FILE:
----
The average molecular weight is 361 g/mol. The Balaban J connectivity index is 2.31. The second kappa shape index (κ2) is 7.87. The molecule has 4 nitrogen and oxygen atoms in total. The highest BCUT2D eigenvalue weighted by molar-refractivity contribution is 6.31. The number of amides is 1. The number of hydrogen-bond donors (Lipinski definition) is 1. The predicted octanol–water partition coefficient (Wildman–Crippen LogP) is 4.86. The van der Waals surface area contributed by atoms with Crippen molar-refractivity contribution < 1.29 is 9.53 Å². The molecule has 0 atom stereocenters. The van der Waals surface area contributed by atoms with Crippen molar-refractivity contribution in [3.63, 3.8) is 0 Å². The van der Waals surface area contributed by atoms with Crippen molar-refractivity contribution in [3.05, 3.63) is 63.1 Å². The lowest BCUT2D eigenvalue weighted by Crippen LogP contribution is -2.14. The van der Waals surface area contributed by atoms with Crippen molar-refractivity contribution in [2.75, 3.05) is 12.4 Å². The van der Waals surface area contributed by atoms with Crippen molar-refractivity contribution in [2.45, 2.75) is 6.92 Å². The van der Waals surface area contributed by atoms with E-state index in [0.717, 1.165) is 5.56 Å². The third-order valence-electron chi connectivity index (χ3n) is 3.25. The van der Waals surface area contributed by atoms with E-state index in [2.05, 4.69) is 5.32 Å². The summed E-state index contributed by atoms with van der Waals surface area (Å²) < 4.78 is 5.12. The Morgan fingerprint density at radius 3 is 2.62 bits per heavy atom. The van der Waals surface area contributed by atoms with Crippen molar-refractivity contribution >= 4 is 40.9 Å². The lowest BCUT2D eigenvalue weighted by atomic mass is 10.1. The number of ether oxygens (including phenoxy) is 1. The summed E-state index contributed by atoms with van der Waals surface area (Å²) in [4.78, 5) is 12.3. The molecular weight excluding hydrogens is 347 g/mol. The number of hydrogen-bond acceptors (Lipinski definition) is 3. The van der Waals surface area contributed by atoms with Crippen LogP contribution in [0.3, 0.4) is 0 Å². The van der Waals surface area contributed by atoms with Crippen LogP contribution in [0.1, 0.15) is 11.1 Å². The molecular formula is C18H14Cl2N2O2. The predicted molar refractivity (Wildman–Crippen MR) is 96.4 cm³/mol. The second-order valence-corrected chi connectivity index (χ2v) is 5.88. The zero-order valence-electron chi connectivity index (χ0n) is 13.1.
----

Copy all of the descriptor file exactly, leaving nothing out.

The average molecular weight is 361 g/mol. The Balaban J connectivity index is 2.31. The second kappa shape index (κ2) is 7.87. The molecule has 4 nitrogen and oxygen atoms in total. The highest BCUT2D eigenvalue weighted by molar-refractivity contribution is 6.31. The number of amides is 1. The number of hydrogen-bond donors (Lipinski definition) is 1. The predicted octanol–water partition coefficient (Wildman–Crippen LogP) is 4.86. The van der Waals surface area contributed by atoms with Crippen molar-refractivity contribution < 1.29 is 9.53 Å². The molecule has 0 atom stereocenters. The van der Waals surface area contributed by atoms with Crippen molar-refractivity contribution in [3.63, 3.8) is 0 Å². The van der Waals surface area contributed by atoms with Crippen molar-refractivity contribution in [3.05, 3.63) is 63.1 Å². The lowest BCUT2D eigenvalue weighted by Crippen LogP contribution is -2.14. The van der Waals surface area contributed by atoms with Crippen molar-refractivity contribution in [2.75, 3.05) is 12.4 Å². The van der Waals surface area contributed by atoms with Crippen molar-refractivity contribution in [2.45, 2.75) is 6.92 Å². The van der Waals surface area contributed by atoms with E-state index in [0.717, 1.165) is 5.56 Å². The third-order valence-electron chi connectivity index (χ3n) is 3.25. The van der Waals surface area contributed by atoms with E-state index in [2.05, 4.69) is 5.32 Å². The summed E-state index contributed by atoms with van der Waals surface area (Å²) < 4.78 is 5.12. The Morgan fingerprint density at radius 3 is 2.62 bits per heavy atom. The van der Waals surface area contributed by atoms with Crippen molar-refractivity contribution >= 4 is 40.9 Å². The lowest BCUT2D eigenvalue weighted by atomic mass is 10.1. The number of ether oxygens (including phenoxy) is 1. The summed E-state index contributed by atoms with van der Waals surface area (Å²) in [4.78, 5) is 12.3. The molecular weight excluding hydrogens is 347 g/mol. The number of hydrogen-bond acceptors (Lipinski definition) is 3. The van der Waals surface area contributed by atoms with Crippen LogP contribution in [0.3, 0.4) is 0 Å². The van der Waals surface area contributed by atoms with Crippen LogP contribution in [0.1, 0.15) is 11.1 Å². The molecular formula is C18H14Cl2N2O2. The predicted molar refractivity (Wildman–Crippen MR) is 96.4 cm³/mol. The second-order valence-corrected chi connectivity index (χ2v) is 5.88. The zero-order valence-electron chi connectivity index (χ0n) is 13.1.